I read Simone S. Oliver’s article “Who Elected Me Mayor on Foursquare? I Did” from the New York Times the other day and totally had an amazing nerd moment that I just have to share… I’m not a huge techy so I didn’t really find out about Foursquare until literally two days ago, but learning about how this program works and its essential purpose- basically allowing ordinary people like you to become the “mayor” of different sites based on the number of times you “check-in” to an area via GPS on your smart phone- was incredibly mind-blowing.
First, I was shocked by how many people were actually interested in participating in Foursquare (even to the extent of obsession where it becomes increasingly competitive to maintain hold of your mayorship). Then, I thought “wow”- Foursquare essentially grants normal, everyday people the power to claim a title of distinction (i.e. mayor) and to “own” not only a virtual, but a tangible physical site (i.e. your office building, a coffee shop, and even an alleyway). Honestly, I thought it was crazy at first, but it does make sense- we are all craving to possess something (going back as far as the American Dream). Especially with today’s economy some people might not be able to feel the thrill of ownership with anything other than Foursquare. Technology has enabled us to become virtual colonizers… and not even just virtual because we are colonizing actual physical spaces that can be located via GPS. Is that cool or creepy? With the stigma associated with colonizers, do we really want to think of ourselves as such? (This seems to be where the title of “Mayor” kicks in. But then again, while connoting democratic election, it doesn’t actually mean that, as the article title suggests: “Who Elected Me Mayor of Foursquare? I Did.”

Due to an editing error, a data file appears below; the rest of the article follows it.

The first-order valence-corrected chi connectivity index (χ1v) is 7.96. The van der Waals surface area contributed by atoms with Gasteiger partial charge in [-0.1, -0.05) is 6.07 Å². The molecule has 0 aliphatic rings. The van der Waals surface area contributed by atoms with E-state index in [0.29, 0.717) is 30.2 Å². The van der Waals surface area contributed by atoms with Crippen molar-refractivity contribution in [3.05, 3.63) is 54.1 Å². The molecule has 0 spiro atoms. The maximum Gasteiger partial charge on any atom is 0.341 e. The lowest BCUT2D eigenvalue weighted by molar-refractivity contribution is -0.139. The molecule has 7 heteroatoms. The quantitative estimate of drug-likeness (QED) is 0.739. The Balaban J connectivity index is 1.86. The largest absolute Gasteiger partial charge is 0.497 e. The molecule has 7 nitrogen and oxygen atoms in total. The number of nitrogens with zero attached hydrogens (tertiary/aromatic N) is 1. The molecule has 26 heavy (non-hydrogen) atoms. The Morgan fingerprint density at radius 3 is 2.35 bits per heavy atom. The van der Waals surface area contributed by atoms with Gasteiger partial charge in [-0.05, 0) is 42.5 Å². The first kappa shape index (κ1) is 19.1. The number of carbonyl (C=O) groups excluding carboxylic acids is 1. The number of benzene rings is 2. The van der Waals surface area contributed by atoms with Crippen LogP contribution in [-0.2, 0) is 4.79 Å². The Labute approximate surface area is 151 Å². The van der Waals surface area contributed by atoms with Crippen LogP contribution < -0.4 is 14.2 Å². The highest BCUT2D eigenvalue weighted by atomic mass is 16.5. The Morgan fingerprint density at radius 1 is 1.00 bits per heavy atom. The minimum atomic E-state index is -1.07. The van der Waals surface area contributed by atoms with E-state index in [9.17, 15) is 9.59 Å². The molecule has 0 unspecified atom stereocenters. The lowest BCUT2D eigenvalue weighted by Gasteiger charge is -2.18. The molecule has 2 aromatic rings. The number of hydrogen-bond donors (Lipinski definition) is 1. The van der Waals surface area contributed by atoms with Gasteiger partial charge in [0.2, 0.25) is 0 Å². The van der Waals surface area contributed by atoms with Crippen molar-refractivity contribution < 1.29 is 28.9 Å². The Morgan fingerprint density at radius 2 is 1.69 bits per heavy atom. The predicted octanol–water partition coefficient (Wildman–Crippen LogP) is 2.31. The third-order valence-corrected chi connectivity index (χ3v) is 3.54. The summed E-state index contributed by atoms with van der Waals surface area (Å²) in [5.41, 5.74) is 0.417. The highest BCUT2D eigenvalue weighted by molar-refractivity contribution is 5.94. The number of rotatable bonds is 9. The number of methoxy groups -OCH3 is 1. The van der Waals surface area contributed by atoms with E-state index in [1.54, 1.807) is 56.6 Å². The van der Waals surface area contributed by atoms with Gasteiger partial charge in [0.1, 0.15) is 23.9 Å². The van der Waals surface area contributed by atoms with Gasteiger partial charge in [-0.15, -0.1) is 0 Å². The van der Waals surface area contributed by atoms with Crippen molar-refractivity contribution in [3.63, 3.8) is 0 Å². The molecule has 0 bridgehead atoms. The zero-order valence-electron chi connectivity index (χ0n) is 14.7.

Yet, the nerd attack continues… Oliver also makes it a point to emphasize how Foursquare has drawn couples together and created unlikely unions out of competition for virtual/real spaces and after reading about these success stories, I’m beginning to think that I would like to meet someone through Foursquare as well (Unfortunately, I really can’t afford a smart phone on a grad student stipend). However, I do think that it is fascinating how technology is providing new ways for people to find romance, bridging the virtual space of the internet with the “real” world… and I’m sure that is why Foursquare and other online dating sites have become so popular, because honestly, aren’t all of us looking for love?
Well, I think that I should probably stop writing now before I start taking quotes from the article and this short post becomes a two-page article. But hopefully what I’ve written here will start some interesting discussions, especially for you, Sharon, because I know that your current research has to do with technology 😀